← Back

Mysterious Name & Address Cast in Iron Reveals Layers of History

Walking on East 9th Street the other day I saw a new and surprising element on the Mud Cafe storefront at 307 East 9th Street, between 1st and 2nd Avenues, that I never before noticed.  The inviting bench that is usually outside was moved for a delivery, and one could see what at first appeared to be a perplexing mistake.  At the bottom of one of the columns it read “Boyce & McIntire, 706  E 12th Street.”  But that location is almost a half mile away, between Avenues C and D.

After a little research, however, I discovered this was no mistake at all, and that this stamp revealed a very important and common element of this neighborhood and our city’s history and development.


Boyce & McIntire was actually the name of the superintendent and owner of the foundry that made this and so many other cast iron storefronts throughout Lower Manhattan (this one dates to the 1870s).  Daniel D. Boyce and John Rogers McIntire’s foundry was called Atlantic Iron Works, and was located at 706 East 12th Street, where P.S. 34 now stands (for more history of the foundry, see this page).

New York City directory, 1883/84, NYPL catalog ID (B-number): b11343493, The Digital Public Library of America, New York Public Library

The above ad from 1883/4 reveals that Daniel Boyce continued as the superintendent of the works even after McIntire’s death in 1873. A number of foundry marks for Atlantic Iron Works are found throughout the East Village and Lower East Side, and throughout the city. Once you start looking down, you notice them more and more.

“307 East 9th Street (now Mud Coffee), north side east of 2nd Avenue,” Greenwich Village Society for Historic Preservation Image Archive, accessed September 25, 2017, http://www.archive.gvshp.org/items/show/153, Carole Teller’s Changing New York, ca. 1980.  Permission needed to reproduce. The “Boyce & McIntyre” stamp appears on the cast iron column just beyond the frame of this image on the right.

Of the numerous such founder’s marks from the Boyce & McIntire foundry, you can find one on the  Germania Fire Insurance Company Bowery Building, 357 Bowery, landmarked in 2010.  From the Landmarks Preservation Commission’s designation report:

“The ground floor features a historic, almost certainly original cast-iron storefront, which is simple in design, Italianate in style, and has panels on its piers; a foundry mark from the firm of Boyce & McIntire, which was active from approximately 1862 to 1877, is present on the storefront’s northernmost and southernmost piers.”

Boyce & McIntire founder’s mark, heavily painted over, on the Germania Fire Insurance Company Bowery Building

They are remarkably pervasive, once you know where to look for them.

324 Bowery and 5 Bleecker Street.

According to The New York Metropolitan Chapter of the Victorian Society in America history on cast iron buildings:

“Cast iron was used as an architectural material for entire facades of American commercial buildings in the mid-to-late-nineteenth century, and was particularly popular in New York City, which today has the world’s largest collection of cast-iron architecture.  An inexpensive alternative to masonry façade materials like brick and stone, it could be cast in highly decorative designs that often mimicked masonry.  Cast-iron-fronted buildings were constructed by machine-made and mass-produced interchangeable parts that were simply bolted to the facades and that allowed for exuberant designs in many different architectural styles.  Cast-iron building technology allowed for larger window expanses in comparison to masonry buildings.”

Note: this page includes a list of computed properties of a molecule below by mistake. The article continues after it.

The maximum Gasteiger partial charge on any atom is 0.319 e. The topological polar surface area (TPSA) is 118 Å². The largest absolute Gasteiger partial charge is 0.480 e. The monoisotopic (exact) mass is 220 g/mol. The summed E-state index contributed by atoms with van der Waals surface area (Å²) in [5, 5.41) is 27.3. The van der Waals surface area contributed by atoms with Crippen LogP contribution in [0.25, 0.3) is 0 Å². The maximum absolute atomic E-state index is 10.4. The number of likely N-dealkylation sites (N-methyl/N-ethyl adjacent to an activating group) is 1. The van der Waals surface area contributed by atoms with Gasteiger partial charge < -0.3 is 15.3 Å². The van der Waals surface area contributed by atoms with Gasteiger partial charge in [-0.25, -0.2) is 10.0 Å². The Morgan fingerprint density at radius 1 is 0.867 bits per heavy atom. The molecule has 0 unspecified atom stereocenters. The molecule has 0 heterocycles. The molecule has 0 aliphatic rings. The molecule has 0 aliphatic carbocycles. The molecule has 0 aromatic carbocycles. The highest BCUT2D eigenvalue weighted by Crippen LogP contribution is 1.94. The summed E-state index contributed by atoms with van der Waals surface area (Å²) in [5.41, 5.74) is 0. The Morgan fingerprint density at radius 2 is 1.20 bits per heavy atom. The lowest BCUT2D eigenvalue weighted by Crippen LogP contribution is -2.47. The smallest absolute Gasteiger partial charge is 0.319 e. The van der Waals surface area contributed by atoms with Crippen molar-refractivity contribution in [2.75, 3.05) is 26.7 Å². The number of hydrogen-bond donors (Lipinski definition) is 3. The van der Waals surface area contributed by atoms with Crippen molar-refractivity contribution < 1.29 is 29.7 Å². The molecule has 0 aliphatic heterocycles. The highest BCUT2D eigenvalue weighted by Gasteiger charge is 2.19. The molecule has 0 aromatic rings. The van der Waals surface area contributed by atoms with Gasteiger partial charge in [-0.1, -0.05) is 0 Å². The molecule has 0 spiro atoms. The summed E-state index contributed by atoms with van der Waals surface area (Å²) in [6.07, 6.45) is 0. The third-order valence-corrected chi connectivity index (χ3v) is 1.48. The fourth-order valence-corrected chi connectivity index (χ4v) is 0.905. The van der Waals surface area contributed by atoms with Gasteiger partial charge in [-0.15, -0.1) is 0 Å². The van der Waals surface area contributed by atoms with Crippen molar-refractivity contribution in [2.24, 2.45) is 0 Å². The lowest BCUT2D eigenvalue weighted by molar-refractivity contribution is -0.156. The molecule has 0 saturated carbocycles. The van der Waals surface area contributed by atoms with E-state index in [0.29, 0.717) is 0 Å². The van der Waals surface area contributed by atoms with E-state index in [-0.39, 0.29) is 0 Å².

And although from a few decades prior to the era of Boyce & McIntire’s firm, the below image by John Penniman shows a foundry on East 12th street at the foot of the East River, the same location indicated in the 1884 ad above.

Note the address is the foot of the East River, same as on the ad above. Novelty Iron works, Foot of 12th St. E.R. New York. Stillman, Allen & Co., Iron Founders, Steam Engine and General Machinery Manufacturers, John Penniman (American, 1817–1850), George Endicott (American, Canton, Massachusetts 1802–1848), The Edward W. C. Arnold Collection of New York Prints, Maps and Pictures, Bequest of Edward W. C. Arnold, 1954, The Metropolitan Museum of Art, Public Domain

So next time you can sip a coffee or other beverage from Mud Coffee on their bench on East 9th street, look down for the founder’s mark from 12th street where the red circle below indicates.  Keep your eye out for other founder’s marks at the base of cast iron storefronts too.  And if you spot one, snap a picture for Instagram and tag us at @gvshp_nyc so we can see it too.

Happy hunting!

3 responses to “Mysterious Name & Address Cast in Iron Reveals Layers of History

  1. This is pretty off-topic, but the MUD storefront, like many around the East and West villages, was lived in for many years. The roommates were Marshall Anker and Perry Gewirtz; Perry’s main claim to fame was that he worked as a stand-in on film shoots, and was often a stand-in for Woody Allen.

    When the MUD coffee shop first opened, there was a picture on the wall of Perry working on some film set or other; that picture is no longer there, unfortunately.

Leave a Reply

Your email address will not be published. Required fields are marked *